III. 1. These are both taken from Psalm 22, though recited in reverse order.
2-3. In the original context, they are quotations from a Psalm of absolute despair, of the kind that would get someone institutionalized today. It is full of pleas and complaints, of asking where God is, and why He isn’t saving His servant. It is, oddly enough, one of the Psalms in which David doesn’t proclaim his innocence, though he does call upon the earth to praise the Lord, as well as promising to do so himself.
The imagery was, for David, symbolic: his bones were not literally out of joint, nor his hands pierced, though he felt as if they were, and with great cause. We don’t know who played the part of the bulls of bashan or the dogs in the case of David, but with Christ, it was the Jews and Romans. This would be particularly detestable for the Jews, as the dogs are unclean, as are the lions, and, according to most myths, unicorns would be as well.
However, the particularly astonishing part is the fact that this Psalm was actually quoted: “He trusted in God, let God save him, if He will have him.” It seems that this would have been quoted by the Jews (as the Romans didn’t much care for “God” in the singular), and as the quote is verbatim. It still is odd—it would be like someone volunteering to play the part of the Japanese for the “Battle” of Nagasaki: how is that going to turn out okay? Why would a Jew be quoting from the part of a villain in the Psalms? Of course, the quotes are probably not as clean-cut as when Matthew delivers them to us, and I’m sure that we do the same thing on a fairly regular basis.
For Matthew, these verses serve to further vindicate Christ and condemn the Jews. He places Christ in the middle of a Psalm that was written about Him, and all the Jews would have noticed this placement. As they viewed Christ to be a blasphemer, this would be particularly unforgivable to them, as well as being typecast as dogs. The problem to them would be how accurate it had been: crucifixion being described so perfectly by one who had never seen it, as well as the quotations, the casting of lots for the clothing, the gall to drink and, of course, the resurrection on the third day, which is a particularly aggravating detail.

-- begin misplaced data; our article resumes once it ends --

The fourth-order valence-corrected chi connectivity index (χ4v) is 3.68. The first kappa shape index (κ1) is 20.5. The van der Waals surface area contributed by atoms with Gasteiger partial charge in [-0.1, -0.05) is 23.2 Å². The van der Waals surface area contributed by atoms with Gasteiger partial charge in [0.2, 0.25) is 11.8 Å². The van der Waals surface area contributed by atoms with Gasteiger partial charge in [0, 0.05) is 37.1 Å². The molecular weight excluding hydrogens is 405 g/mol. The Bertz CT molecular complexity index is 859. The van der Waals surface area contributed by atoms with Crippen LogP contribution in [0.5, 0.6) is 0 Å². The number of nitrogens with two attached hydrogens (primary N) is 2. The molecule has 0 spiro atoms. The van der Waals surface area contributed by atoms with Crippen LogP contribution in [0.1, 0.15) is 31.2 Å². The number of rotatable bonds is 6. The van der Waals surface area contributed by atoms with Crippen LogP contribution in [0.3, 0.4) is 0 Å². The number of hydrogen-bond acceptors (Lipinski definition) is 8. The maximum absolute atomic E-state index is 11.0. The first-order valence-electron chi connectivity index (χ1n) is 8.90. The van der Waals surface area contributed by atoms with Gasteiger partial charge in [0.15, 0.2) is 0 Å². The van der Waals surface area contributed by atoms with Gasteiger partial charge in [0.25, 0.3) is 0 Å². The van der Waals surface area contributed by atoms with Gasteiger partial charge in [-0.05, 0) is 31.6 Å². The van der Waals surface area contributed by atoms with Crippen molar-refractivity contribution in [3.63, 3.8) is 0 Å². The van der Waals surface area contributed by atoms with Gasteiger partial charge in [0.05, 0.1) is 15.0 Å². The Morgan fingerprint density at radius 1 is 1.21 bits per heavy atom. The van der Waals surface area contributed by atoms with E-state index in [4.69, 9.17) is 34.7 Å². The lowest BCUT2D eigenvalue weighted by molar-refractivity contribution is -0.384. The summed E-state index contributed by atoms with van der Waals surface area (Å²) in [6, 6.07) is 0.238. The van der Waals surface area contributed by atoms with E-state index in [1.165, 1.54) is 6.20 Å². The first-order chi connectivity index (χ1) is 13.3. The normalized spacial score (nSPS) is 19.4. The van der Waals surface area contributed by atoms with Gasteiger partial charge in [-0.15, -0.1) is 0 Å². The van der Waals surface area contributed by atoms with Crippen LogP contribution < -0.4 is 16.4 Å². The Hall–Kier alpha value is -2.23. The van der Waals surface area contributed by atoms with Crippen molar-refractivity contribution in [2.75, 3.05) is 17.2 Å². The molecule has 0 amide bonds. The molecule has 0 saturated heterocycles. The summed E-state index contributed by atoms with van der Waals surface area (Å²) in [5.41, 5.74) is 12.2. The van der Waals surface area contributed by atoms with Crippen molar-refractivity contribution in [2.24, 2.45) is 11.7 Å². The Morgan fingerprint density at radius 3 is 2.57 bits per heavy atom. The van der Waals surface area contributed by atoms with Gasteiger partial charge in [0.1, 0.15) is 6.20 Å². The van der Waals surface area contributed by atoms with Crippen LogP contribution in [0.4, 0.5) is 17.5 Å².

Matthew seems particularly conscious of the need to vindicate Christ in these chapters: he is the only one of the gospel writers that mentions all of the miracles that accompanied the death of Christ, as well as the conversion of the centurion. It could be that, as Matthew was the first to write his gospel, and was writing to Jews, that he was more conscious of the stigma associated with the death of a blasphemer, and went out of his way to show that Christ was vindicated by the miracles and signs. This would explain why he extends the verse “And came out of the graves after his resurrection, and went into the holy city, and appeared to many.” I have already demonstrated a few instances of Matthew’s being concerned with the number of witnesses, and he here seems to be doing the same. John, I believe, takes something from this in his first epistle: “That which our eyes have seen and our hands handled…”
Beyond this, Matthew would of course be still somewhat amazed, and his recitation of events bears similarity to the type of narrative that a person will give when in shock. We all too often have difficulty speaking to someone that doesn’t believe in miracles, and this after two thousand years of testimony to back us up; how much more he, when he was writing of events that were this staggering, this earth-shaking, and no one else had written of them?